North America

United States

Dennis v. United States
Decision Date:June 4, 1951
The U.S. Supreme Court upheld the conviction of a group of Communist Party organizers who were tried and convicted under the Smith Act, which prohibited advocating or conspiring to advocate the violent overthrow of the U.S. Government. The Court reasoned that the Smith Act withstood First Amendment scrutiny because free speech has evolved to mean a right demanding that "one be permitted to advocate what he will unless there is a clear and present danger that a substantial public evil will result." In this case, the Court found that, in organizing the Communist Party, the defendants presented a clear and present danger to the government's interest in preserving itself by preventing a violent overthrow. The Court cited the Communist Party's highly disciplined structure, proclivity for espionage, commitment to violent overthrow, " coupled with the inflammable nature of world conditions" as evidence of the danger posed.
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Kazakhstan: On July 12, 2017, a criminal trial against the former chair of a Confederation of Independent Unions, Ms. Larisa Kharkova, began in the Southern-Kazakh City of Shimkent. Ms. Kharkova is being prosecuted for allegedly appropriating funds from the Confederation’s budget. The Confederation itself was liquidated in January 2017 for administrative violations. Ms. Kharkova claimed that the reasons for liquidation were a pretense to simply shut down a major union. This is a continuing trend. Since the implementation of a restrictive trade union law in 2014, the Kazakh authorities began closing down trade unions across the country.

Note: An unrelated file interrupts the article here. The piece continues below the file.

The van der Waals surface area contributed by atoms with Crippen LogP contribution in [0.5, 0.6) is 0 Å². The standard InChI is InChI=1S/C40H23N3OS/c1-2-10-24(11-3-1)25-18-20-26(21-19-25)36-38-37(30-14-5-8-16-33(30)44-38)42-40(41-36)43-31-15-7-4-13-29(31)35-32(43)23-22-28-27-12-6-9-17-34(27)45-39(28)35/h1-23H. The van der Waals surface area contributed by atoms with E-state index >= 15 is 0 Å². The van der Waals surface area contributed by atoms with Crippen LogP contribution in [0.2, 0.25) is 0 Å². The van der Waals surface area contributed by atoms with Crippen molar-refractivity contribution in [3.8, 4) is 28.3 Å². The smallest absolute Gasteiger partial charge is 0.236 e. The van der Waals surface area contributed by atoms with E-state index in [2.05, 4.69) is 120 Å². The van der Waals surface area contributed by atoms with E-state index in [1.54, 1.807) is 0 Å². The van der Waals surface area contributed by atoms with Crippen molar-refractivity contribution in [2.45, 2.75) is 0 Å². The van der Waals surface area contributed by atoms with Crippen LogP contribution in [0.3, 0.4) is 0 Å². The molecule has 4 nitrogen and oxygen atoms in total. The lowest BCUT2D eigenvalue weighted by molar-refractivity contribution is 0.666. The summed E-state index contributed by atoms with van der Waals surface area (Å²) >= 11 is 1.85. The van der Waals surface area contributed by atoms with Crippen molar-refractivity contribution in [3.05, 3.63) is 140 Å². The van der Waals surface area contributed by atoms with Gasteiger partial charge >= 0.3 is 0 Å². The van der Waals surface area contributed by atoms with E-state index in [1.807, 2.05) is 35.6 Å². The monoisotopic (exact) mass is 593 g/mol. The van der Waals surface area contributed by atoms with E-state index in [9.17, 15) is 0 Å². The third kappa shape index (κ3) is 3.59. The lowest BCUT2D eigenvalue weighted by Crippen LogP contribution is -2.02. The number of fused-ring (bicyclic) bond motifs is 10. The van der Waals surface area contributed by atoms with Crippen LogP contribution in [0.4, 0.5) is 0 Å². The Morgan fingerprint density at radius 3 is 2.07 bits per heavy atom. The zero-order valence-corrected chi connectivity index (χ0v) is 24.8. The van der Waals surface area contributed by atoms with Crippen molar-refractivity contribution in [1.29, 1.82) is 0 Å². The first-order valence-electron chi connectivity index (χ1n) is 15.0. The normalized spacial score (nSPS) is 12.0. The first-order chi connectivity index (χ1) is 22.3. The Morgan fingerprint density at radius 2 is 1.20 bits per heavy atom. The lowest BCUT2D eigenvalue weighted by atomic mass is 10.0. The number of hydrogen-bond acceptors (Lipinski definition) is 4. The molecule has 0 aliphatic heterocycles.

On July 11, 2017, Kazakhtan’s President Nursultan Nazarbayev signed several troubling legislative amendments. The first requires persons who wish to run for the country’s president’s office to have five years of experience in government and as elected officials. The second amendment permits the authorities to take citizenship away from persons deemed to have caused grave harm to the national interests of Kazakhstan.
Kyrgyzstan: On July 10, 2017, human rights defender Vitaly Ponomarev who works at the Russian NGO “Memorial” was denied entry into Kyrgyzstan. The ban was sudden as Mr. Ponomarev was in Kyrgyzstan just a week prior to attend a conference on “Human Rights and Combating Extremism and Terrorism.” The official explanation for the ban is vague and claims that he violated immigration legislation which lists several reasons for denial of entry, from violations of the visa regime to threatening national security. Kyrgyzstan has banned entry of human rights advocates in the past, including representatives of Human Rights Watch.

Other Noteworthy

Help UNESCO develop internet universality indicators! UNESCO’s project to define Internet Universality indicators aims to build a framework of indicators through which to assess levels of achievement, in individual countries and internationally, of the four fundamental principles included in the Internet Universality concept:

R – that the internet is based on human Rights
O – that it is Open
A – that it should be Accessible to all
M – that it is nurtured by Multistakeholder participation.